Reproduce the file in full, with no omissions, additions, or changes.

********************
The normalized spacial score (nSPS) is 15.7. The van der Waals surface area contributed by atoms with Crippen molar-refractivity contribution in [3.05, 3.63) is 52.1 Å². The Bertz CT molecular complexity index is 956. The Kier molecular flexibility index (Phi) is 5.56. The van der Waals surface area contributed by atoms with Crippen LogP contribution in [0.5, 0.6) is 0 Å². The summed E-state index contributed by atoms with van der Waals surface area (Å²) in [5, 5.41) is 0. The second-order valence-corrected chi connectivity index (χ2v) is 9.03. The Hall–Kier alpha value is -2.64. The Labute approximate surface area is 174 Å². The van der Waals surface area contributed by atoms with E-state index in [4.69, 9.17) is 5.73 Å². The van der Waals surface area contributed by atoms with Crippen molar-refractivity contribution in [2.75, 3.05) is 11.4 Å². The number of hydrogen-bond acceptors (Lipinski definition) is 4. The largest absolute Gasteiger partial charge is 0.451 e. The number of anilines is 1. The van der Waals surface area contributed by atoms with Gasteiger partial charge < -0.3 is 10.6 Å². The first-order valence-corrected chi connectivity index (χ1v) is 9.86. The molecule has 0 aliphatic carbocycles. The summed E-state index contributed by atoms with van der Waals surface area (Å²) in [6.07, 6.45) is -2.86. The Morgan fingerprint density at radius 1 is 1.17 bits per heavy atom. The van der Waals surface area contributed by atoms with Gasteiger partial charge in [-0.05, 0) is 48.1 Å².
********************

The normalized spacial score (nSPS) is 15.7. The van der Waals surface area contributed by atoms with Crippen molar-refractivity contribution in [3.05, 3.63) is 52.1 Å². The Bertz CT molecular complexity index is 956. The Kier molecular flexibility index (Phi) is 5.56. The van der Waals surface area contributed by atoms with Crippen LogP contribution in [0.5, 0.6) is 0 Å². The summed E-state index contributed by atoms with van der Waals surface area (Å²) in [5, 5.41) is 0. The second-order valence-corrected chi connectivity index (χ2v) is 9.03. The Hall–Kier alpha value is -2.64. The Labute approximate surface area is 174 Å². The van der Waals surface area contributed by atoms with E-state index in [4.69, 9.17) is 5.73 Å². The van der Waals surface area contributed by atoms with Crippen molar-refractivity contribution in [2.75, 3.05) is 11.4 Å². The number of hydrogen-bond acceptors (Lipinski definition) is 4. The largest absolute Gasteiger partial charge is 0.451 e. The number of anilines is 1. The van der Waals surface area contributed by atoms with Gasteiger partial charge < -0.3 is 10.6 Å². The first-order valence-corrected chi connectivity index (χ1v) is 9.86. The molecule has 0 aliphatic carbocycles. The summed E-state index contributed by atoms with van der Waals surface area (Å²) in [6.07, 6.45) is -2.86. The Morgan fingerprint density at radius 1 is 1.17 bits per heavy atom. The van der Waals surface area contributed by atoms with Gasteiger partial charge in [-0.05, 0) is 48.1 Å².